Castration is a surgical procedure in which a male horse’s testicles are removed. There are several reasons as to why you may choose to get your horse castrated such as:
- Managing behavioral issues: Stallions can become overly aggressive and potentially dangerous to the horses and people around them due to testosterone. Castration may calm a stallion and make him more manageable and easier to train, however some behaviors become learned behaviors.
- Cryptorchidism: If a colt has this condition, one or both of his testicles have not descended, resulting in reduced fertility or complete sterility. This condition may be passed on genetically from parent to offspring.
- Undesirable breeding traits: If the male horse has undesirable traits, such as cryptorchidism or confromational issues, they can be castrated as colts to prevent the trait from being passed on.
When Should I Castrate My Horse?
Typically, male horses are castrated when they are around one year old, as there is less risk of complications. Horses can be castrated as foals.
It’s also a good idea to castrate your horse when the weather is cooler as to avoid flies, which can irritate fresh incisions. Of course, you should always consult with your veterinarian as to the best time to castrate your horse, as well as the best method of use for your horse.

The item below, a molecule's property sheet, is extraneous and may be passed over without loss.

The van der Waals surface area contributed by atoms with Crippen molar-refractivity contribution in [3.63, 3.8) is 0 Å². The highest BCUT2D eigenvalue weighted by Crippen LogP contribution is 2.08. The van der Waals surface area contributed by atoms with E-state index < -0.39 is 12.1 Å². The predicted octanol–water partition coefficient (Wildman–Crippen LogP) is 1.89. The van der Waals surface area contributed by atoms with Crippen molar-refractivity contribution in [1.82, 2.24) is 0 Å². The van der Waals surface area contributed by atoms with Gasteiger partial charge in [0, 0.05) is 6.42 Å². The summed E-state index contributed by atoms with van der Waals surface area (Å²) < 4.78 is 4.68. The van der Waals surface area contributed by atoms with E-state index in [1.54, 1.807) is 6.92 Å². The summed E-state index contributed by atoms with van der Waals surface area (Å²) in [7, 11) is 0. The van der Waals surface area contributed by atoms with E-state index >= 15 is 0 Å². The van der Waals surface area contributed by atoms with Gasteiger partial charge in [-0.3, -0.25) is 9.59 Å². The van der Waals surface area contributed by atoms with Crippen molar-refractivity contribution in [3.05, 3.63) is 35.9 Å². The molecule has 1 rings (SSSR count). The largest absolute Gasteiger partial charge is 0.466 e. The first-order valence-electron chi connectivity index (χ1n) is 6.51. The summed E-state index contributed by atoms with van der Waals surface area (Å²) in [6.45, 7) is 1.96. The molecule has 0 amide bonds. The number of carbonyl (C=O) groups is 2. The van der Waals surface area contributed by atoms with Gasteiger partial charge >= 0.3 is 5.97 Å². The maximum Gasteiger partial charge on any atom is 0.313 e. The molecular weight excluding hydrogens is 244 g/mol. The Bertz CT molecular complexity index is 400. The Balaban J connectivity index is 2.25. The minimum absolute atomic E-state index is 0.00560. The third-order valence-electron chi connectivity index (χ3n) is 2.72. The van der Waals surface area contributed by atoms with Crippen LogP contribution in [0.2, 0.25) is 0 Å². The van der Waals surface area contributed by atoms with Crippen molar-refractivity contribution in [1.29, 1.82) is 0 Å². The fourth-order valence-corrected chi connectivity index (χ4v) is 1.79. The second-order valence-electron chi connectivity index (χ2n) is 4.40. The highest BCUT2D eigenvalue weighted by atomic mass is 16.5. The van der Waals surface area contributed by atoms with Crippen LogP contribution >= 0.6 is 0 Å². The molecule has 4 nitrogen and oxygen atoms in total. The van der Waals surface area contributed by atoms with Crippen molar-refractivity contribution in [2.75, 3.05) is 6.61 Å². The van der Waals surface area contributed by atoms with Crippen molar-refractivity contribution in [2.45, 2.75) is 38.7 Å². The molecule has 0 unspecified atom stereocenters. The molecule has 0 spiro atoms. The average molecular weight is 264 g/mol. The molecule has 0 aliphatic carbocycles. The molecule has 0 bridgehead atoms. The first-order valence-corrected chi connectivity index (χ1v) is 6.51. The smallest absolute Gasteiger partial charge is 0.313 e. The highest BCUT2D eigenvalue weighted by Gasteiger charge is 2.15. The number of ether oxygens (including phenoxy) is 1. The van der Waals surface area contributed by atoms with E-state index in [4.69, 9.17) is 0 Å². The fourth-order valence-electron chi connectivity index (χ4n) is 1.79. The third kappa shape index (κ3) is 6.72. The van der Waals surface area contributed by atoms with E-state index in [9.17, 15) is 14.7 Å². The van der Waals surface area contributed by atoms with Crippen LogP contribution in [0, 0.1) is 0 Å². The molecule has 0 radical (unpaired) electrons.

What To Expect From The Procedure
Before your horse can be castrated, he needs to be in good health and up to date on his vaccinations and deworming. If he is not up to date, it is recommended to vaccinate and deworm and wait a few weeks until the surgery can be performed.
Castration is usually performed with your horse lying down under general anesthesia. Your veterinarian will determine which method is best for your horse.
After Surgery Care
After surgery, he will receive antibiotics and anti-inflammatories if your veterinarian deems it necessary. Stall rest and exercise will be determined by your veterinarian.
It may be a few weeks before you see any behavioral changes such as calming, since the horse’s testosterone levels will slowly decrease over time.
If your horse is experiencing an emergency, call us at 636-332-5373 and follow the prompts.